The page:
Randomly Common Skeles
The ground-breaking open-edition John Karel X OBJKT generative PFP project ‘Randomly Common Skeles‘ broke over $1 million in primary sales with over 37,000 minted ‘Skeles’.
Tezos gas fees for minting over a 24-hour period remained in the cents, despite the high demand.
The artist behind Skeles is John Karel and he is famous for his ‘Windows‘ series on Hic Et Nunc, some of the editions of these Windows have been sold for 1000’s of tez.
Each of the 37,000+ Skeles sold for 5 tez each and users were able to mint on the website, however, the 24-hour window that was open for minting is now shut and now they are only available to buy on the secondary market here.
Although all trait possibilities were originally equally as rare and even after minting traits were not too vastly different, some Skeles were minted with multiple of the same emoji.
Some of the rare Skeles with multiple same traits have been selling for over 1000 XTZ on the secondary market.
This double-double same trait emoji Skele sold for 1,111 XTZ, which is over a 222X return on the original investment. No quadruple Skeles were minted, although it was a possibility.
Minting Statistics Breakdown:
Minted: 37,807 Skeles Minted
Single Trait Emoji Skeles Minted: 33,867
Double Trait Emoji Skeles Minted: 3,768
Double-Double Trait Emoji Skeles Minted: 117
Triple Trait Emoji Skeles Minted: 55
Price Per Primary Minted Skele: 5 Tez
A Unique Ground-Breaking Project
The project was unique in the sense that it was a open-edition NFT drop, with on-chain trait generation using true random entropy.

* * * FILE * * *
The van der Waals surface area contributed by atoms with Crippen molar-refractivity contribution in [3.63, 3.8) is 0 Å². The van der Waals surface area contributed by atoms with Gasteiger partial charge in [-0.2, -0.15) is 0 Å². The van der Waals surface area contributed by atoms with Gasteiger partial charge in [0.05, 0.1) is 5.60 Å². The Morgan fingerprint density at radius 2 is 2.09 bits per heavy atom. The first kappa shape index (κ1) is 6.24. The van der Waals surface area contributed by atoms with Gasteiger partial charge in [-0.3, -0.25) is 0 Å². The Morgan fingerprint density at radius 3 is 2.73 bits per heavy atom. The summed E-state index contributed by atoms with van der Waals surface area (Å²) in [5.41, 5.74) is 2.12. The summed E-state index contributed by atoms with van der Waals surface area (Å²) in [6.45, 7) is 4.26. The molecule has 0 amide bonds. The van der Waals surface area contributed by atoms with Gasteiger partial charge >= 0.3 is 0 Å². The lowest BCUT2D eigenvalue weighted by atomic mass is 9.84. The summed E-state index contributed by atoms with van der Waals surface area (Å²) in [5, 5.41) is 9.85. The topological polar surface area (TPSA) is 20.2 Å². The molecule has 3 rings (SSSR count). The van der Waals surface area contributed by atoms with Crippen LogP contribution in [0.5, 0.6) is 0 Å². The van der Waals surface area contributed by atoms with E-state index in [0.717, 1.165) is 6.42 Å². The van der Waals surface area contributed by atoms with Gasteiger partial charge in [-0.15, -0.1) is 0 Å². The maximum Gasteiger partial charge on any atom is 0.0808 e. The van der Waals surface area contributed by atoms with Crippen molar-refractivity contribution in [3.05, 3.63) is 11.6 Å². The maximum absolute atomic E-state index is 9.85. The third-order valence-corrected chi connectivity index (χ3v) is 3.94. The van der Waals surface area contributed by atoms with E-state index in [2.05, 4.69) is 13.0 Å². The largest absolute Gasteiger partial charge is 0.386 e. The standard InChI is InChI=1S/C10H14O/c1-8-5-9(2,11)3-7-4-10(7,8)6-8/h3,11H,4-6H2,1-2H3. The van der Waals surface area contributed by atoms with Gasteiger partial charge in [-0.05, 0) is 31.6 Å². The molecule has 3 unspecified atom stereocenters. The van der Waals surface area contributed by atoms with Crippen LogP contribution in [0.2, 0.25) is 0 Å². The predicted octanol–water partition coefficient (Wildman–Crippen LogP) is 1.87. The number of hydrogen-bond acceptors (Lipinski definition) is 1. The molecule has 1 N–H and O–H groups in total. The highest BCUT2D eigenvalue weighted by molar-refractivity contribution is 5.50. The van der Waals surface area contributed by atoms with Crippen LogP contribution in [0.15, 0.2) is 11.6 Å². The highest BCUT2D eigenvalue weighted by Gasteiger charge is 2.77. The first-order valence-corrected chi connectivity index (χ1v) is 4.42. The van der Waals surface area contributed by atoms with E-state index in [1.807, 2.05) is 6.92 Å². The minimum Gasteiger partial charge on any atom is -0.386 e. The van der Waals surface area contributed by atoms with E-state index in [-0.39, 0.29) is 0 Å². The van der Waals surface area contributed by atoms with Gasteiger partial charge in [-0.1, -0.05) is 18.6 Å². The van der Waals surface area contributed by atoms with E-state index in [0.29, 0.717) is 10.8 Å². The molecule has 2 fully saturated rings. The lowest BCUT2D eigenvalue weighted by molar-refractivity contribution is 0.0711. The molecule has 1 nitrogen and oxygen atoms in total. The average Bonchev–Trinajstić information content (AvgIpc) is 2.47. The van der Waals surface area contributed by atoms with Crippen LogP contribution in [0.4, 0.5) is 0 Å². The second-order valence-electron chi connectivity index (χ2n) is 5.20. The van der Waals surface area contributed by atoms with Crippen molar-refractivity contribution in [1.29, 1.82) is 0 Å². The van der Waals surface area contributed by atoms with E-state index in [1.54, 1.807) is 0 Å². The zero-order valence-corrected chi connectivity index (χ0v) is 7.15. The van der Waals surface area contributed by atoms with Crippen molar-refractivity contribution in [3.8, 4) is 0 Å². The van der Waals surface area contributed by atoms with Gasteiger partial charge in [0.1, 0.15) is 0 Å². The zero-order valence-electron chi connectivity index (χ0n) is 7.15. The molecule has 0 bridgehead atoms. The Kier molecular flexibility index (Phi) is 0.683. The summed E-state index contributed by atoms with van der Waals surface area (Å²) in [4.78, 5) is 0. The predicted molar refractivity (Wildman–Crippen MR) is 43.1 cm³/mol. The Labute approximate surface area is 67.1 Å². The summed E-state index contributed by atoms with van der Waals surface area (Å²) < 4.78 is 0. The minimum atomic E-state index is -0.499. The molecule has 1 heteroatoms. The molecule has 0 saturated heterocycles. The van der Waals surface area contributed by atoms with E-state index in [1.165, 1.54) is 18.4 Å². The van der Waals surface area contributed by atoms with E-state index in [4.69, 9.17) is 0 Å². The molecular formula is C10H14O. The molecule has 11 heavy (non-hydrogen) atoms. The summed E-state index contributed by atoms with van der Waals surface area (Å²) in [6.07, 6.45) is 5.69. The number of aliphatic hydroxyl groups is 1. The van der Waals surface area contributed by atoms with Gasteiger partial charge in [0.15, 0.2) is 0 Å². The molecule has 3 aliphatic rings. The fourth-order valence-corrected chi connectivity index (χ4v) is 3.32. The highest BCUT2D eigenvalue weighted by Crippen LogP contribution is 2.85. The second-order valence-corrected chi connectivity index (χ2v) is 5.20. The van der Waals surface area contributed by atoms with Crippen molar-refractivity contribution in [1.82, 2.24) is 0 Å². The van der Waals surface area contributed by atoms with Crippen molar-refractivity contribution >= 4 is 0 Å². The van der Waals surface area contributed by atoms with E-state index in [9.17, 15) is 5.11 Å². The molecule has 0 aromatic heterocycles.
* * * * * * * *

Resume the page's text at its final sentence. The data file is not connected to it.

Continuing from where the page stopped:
To help ensure a fair distribution for the project Objkt.com partnered with Ubinetic to use Ubinetic Oracles as the trusted entropy source.
The Randomly Common Skeles were not pre-rendered like other collectible projects and trait assignments happened directly on-chain.
Each request to mint a Skele was written onto the Tezos blockchain and then later the Ubinetic Oracle called Objkt.com’s contract with true random entropy.
The Objkt.com contract then used the provided entropy to compute the traits for the Skele being minted and wrote them to the blockchain.
There were quadrillions of possible Randomly Common Skeles that could have been minted.
8 trait categories, 100 traits per category.
1008 = 1016 = 10 000 000 000 000 000 = 10 quadrillion or 10 million billion.
That’s how many different randomly common skeles can theoretically be generated.
This whole strategy and the use of the Tezos blockchain with its low minting fees ensured the PFP project was accessible to all who wanted to take part, with inclusive pricing and minting fees.